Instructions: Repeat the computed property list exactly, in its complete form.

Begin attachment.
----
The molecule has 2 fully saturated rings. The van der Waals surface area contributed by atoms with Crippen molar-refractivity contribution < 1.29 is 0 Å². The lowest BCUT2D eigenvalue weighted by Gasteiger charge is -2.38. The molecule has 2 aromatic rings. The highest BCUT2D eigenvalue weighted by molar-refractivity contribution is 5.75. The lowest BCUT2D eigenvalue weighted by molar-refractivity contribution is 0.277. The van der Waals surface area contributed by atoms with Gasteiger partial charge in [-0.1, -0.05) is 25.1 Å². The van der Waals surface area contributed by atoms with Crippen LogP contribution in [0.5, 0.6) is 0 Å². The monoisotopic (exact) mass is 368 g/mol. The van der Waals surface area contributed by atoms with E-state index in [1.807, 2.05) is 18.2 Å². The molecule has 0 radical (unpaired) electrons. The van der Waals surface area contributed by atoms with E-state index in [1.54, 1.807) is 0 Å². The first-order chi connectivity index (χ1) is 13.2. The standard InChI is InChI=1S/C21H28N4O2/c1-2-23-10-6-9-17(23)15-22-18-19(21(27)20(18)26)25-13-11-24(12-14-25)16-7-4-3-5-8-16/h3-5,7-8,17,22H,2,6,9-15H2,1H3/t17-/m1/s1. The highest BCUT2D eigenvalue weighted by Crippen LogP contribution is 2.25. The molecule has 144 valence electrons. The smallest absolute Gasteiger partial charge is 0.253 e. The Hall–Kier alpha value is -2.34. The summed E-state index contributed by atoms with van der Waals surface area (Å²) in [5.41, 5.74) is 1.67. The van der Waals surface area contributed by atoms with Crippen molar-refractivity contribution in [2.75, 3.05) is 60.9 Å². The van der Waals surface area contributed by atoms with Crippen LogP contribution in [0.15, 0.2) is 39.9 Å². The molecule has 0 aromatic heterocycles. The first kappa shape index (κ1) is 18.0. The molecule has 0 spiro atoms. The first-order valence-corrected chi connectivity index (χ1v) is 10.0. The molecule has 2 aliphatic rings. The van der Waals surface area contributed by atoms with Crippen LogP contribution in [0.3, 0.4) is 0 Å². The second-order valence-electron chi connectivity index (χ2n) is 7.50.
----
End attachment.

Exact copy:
The molecule has 2 fully saturated rings. The van der Waals surface area contributed by atoms with Crippen molar-refractivity contribution < 1.29 is 0 Å². The lowest BCUT2D eigenvalue weighted by Gasteiger charge is -2.38. The molecule has 2 aromatic rings. The highest BCUT2D eigenvalue weighted by molar-refractivity contribution is 5.75. The lowest BCUT2D eigenvalue weighted by molar-refractivity contribution is 0.277. The van der Waals surface area contributed by atoms with Gasteiger partial charge in [-0.1, -0.05) is 25.1 Å². The van der Waals surface area contributed by atoms with Crippen LogP contribution in [0.5, 0.6) is 0 Å². The monoisotopic (exact) mass is 368 g/mol. The van der Waals surface area contributed by atoms with E-state index in [1.807, 2.05) is 18.2 Å². The molecule has 0 radical (unpaired) electrons. The van der Waals surface area contributed by atoms with E-state index in [1.54, 1.807) is 0 Å². The first-order chi connectivity index (χ1) is 13.2. The standard InChI is InChI=1S/C21H28N4O2/c1-2-23-10-6-9-17(23)15-22-18-19(21(27)20(18)26)25-13-11-24(12-14-25)16-7-4-3-5-8-16/h3-5,7-8,17,22H,2,6,9-15H2,1H3/t17-/m1/s1. The highest BCUT2D eigenvalue weighted by Crippen LogP contribution is 2.25. The molecule has 144 valence electrons. The smallest absolute Gasteiger partial charge is 0.253 e. The Hall–Kier alpha value is -2.34. The summed E-state index contributed by atoms with van der Waals surface area (Å²) in [5.41, 5.74) is 1.67. The van der Waals surface area contributed by atoms with Crippen molar-refractivity contribution in [2.75, 3.05) is 60.9 Å². The van der Waals surface area contributed by atoms with Crippen LogP contribution in [0.15, 0.2) is 39.9 Å². The molecule has 0 aromatic heterocycles. The first kappa shape index (κ1) is 18.0. The molecule has 0 spiro atoms. The first-order valence-corrected chi connectivity index (χ1v) is 10.0. The molecule has 2 aliphatic rings. The van der Waals surface area contributed by atoms with Crippen LogP contribution in [0.3, 0.4) is 0 Å². The second-order valence-electron chi connectivity index (χ2n) is 7.50.